The chaos and carnage in Godzilla are a far cry from the often cartoonish violence that will follow in later films, where giant kaiju will throw each other through urban areas, destroying buildings left and right, with only a modicum of consequence.
The film’s most recognizable actor is the iconic and seemingly ever present Takashi Shimura, who appeared in more than 200 films and who is cast here as Professor Kyohei Yamane. Earlier that year, in the spring of 1954, Shimura had appeared in Akira Kurosawa’s seminal Seven Samurai, as Kambei, the leader of the samurai.
Together Shimura and Kurosawa would make 21 films, including Drunken Angel (1948), Rashomon (1950) and Ikiru (1952). Shimura’s performance in Godzilla is stoic yet warm, providing a dose of gravitas and credibility to the film.
Shimura was 49 years old when the film was released. According to Ryfle and Godziszewski’s biography, Shimura took it upon himself to mentor some of the younger actors and actresses on the set, many of whom had little moviemaking experience.
“I imagine people being crushed like bugs by a huge monster who is unaware of their existence must have been the perfect Freudian dream image for the way Japanese people felt after WWII. A great film, like all great art, is a dream we share together.”—Aron Wiesenfeld (Deathblow/Wolverine, Travelers)
The monster in Godzilla is famously both awesome and sympathetic. Much of that is due to the score by the great composer Akira Ifukube.
Godzilla has one of the greatest soundtracks of all time. Ifukube was a classically trained composer and his Godzilla scores bring a melancholy and elegiac feel to the proceedings—that is when he’s not delivering the kind of searing, straight up action and adventure scores that would influence John Williams and a generation of Hollywood composers and be sampled by the likes of Pharoahe Monch and Big Sean.
“Godzilla is the rarest of things. It’s for adults and for kids, silly and serious, suspenseful but playful. It can bend to psychedelia just as well as it can to satire. The Big G has spoken for the Trees, the People of Japan, and everything in between. Best of all, there’s a Godzilla for everyone, no matter their taste and proclivities. The character bends because of the strength of the legs underneath it. The movies have always been like looking in a funhouse mirror– except you’re almost always guaranteed to like what you see.”—Joshua Hale Fialkov (The Life After, The Bunker)
Godzilla is bookended by meditative shots of the ocean’s surface, a motif Honda repeats later in 1975’s Terror of Mechagodzilla, his seventh Godzilla movie and the final film he directed. It’s a nice metaphor for the film’s environmental message and a heart-on-the-sleeve moment by the director.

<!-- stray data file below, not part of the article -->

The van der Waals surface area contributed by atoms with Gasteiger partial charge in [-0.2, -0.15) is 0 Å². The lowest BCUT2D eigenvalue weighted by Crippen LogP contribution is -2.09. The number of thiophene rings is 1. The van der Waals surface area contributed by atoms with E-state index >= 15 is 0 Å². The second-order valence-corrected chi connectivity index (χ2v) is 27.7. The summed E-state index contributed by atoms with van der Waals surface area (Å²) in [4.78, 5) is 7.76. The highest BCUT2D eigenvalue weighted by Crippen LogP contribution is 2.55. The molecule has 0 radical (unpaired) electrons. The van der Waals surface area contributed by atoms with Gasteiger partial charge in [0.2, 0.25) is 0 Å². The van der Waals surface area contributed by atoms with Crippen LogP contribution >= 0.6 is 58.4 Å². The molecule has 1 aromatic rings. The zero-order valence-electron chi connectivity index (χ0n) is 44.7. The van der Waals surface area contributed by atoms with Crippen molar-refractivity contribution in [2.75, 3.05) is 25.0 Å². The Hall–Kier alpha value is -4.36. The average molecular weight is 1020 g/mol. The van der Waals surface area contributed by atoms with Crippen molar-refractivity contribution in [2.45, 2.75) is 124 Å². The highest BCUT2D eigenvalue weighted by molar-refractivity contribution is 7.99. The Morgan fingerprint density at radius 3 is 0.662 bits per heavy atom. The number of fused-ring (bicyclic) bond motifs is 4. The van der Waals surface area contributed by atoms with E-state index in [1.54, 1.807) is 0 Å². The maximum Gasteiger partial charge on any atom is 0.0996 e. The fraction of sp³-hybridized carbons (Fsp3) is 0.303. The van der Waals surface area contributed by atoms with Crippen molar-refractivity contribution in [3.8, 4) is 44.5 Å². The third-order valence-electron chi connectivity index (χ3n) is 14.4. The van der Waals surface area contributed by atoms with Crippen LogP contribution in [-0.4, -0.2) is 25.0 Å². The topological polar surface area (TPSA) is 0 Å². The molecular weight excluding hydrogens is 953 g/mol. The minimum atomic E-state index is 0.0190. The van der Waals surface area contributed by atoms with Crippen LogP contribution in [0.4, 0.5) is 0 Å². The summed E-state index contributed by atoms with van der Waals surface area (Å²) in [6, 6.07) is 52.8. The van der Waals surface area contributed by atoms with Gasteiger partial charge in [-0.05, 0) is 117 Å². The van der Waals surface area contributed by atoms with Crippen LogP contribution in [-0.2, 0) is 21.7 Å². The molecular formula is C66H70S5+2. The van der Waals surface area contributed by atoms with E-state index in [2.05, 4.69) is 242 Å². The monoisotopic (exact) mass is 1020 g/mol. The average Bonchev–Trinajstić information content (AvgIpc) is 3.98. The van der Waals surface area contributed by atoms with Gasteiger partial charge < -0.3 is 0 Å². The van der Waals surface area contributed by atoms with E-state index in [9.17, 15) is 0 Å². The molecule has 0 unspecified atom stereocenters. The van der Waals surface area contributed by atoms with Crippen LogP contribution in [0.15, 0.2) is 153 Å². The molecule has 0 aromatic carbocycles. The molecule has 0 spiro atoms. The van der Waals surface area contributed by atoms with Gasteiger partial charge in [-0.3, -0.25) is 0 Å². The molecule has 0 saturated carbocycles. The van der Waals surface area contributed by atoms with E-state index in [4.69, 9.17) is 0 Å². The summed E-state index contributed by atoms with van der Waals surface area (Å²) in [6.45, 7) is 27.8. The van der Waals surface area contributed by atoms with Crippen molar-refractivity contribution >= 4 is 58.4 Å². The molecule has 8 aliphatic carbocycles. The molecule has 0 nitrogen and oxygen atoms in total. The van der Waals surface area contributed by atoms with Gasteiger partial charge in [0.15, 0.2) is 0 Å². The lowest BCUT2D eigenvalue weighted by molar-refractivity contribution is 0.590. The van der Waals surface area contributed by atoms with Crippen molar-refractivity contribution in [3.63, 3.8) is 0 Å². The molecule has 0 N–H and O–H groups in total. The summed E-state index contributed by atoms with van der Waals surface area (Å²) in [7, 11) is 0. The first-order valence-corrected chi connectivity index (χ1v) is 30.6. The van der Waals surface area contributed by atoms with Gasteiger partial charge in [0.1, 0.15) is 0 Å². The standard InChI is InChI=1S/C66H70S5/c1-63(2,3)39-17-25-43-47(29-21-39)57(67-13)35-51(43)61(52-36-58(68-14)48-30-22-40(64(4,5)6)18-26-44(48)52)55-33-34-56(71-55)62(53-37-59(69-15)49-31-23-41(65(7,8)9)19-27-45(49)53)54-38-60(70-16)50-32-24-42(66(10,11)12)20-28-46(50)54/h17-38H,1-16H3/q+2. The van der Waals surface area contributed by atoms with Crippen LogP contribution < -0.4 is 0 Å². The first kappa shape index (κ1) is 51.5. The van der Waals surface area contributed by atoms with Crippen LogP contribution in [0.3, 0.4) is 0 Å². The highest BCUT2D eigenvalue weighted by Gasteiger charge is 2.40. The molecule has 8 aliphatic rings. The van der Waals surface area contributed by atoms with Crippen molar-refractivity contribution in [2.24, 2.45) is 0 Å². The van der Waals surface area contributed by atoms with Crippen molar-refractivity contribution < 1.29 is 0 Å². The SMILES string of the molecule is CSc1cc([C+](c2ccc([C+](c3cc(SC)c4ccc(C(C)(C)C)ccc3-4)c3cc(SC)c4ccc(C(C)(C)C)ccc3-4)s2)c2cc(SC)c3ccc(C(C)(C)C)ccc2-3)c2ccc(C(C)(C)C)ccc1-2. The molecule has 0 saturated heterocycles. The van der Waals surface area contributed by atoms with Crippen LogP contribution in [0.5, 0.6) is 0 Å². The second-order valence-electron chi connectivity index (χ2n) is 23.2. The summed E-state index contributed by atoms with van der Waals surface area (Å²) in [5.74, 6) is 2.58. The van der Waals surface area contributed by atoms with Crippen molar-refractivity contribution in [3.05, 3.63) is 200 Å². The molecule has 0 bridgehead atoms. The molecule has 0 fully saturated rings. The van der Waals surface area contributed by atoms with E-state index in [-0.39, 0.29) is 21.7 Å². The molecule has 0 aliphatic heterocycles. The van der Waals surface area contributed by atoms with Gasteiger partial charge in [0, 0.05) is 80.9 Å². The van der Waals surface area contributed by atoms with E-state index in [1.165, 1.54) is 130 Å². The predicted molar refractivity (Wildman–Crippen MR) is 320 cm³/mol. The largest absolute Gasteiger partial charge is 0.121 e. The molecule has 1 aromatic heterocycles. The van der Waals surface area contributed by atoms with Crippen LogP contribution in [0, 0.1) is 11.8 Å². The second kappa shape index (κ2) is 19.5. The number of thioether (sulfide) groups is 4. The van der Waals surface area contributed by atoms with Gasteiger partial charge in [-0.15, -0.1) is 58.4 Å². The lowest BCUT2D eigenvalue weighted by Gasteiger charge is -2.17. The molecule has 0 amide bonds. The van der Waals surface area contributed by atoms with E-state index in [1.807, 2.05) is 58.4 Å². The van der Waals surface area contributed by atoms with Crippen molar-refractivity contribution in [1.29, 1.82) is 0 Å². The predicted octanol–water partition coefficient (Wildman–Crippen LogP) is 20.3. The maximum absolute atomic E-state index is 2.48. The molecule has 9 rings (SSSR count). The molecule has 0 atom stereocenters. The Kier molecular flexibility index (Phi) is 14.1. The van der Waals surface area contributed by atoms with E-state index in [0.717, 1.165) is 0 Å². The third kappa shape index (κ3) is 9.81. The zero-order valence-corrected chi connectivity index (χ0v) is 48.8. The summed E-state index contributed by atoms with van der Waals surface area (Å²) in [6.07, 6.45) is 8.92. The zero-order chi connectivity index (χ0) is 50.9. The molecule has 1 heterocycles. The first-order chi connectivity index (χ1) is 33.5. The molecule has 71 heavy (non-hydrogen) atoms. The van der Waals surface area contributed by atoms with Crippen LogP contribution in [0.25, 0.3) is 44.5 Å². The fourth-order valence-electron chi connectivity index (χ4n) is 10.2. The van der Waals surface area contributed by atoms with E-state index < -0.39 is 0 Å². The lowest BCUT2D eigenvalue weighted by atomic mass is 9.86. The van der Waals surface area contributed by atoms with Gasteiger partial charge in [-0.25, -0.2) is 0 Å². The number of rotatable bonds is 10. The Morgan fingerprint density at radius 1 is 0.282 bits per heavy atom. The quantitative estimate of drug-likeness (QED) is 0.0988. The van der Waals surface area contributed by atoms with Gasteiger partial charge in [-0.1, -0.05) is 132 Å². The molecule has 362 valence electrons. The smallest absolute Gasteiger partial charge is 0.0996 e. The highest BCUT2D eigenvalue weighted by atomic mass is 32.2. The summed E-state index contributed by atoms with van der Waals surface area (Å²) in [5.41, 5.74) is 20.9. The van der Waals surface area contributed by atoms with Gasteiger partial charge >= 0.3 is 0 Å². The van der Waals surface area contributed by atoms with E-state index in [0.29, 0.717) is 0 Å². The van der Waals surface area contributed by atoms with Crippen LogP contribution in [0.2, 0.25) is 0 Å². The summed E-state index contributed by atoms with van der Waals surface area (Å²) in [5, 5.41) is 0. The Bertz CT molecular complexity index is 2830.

Honda did not love what happened to Godzilla in subsequent films, as Toho Studios began to franchise the character. He was particularly nonplussed when, in 1965’s Invasion of Astro Monster, Godzilla struck the “shê” gag pose, which had been created and made widely popular by Fujio Akatsuka’s series Osomatsu-kun.
“Ishirō Honda, director of the first Godzilla film and seven others, said it all: ‘Monsters are tragic beings; they are born too tall, too strong, too heavy. They are not evil by choice. That is their tragedy.’”—Tom Peyer (The Wrong Earth, High Heaven)
Honda was also a lifelong friend and collaborator of Kurosawa’s, dating back to the days when Honda worked on Kurosawa’s Stray Dog, with Takashi Shimura and Toshiro Mifune. He worked with Kurosawa frequently during the 1980s and 1990s, including Kagemusha, which turned out to be the last film that Shimura acted in.
Honda was said to have turned down the title of Assistant Director on Kagemusha, in deference to Kurosawa. The two filmmakers made decidedly different styles of films, but their bodies of work nonetheless share a certain underlying empathy and a fundamental belief in the human spirit.
There are so many reasons to watch (or re-watch) Ishirō Honda’s Godzilla. The monster with his distinctive, earth-rattling roar! The groundbreaking and charming practical effects! The film’s iconic, moving score!
Godzilla is relevant today, first and foremost, because it remains a compulsively watchable movie. Honda smuggles so much of himself and his experience into the film’s genre trappings. It’s his documentary of a sci-fi dream, a nuclear nightmare that teases the possibility of a better tomorrow.
Many of the Shōwa Era Godzilla films are currently streaming on HBO Max. A number of Akira Ifukube’s Godzilla soundtracks are available on Spotify.
— THE JOY OF KAIJU, Part 1: A Kaleidoscope of Mutant Inspiration. Click here.
— THE JOY OF KAIJU: You’re Never Too Old for GODZILLA. Click here.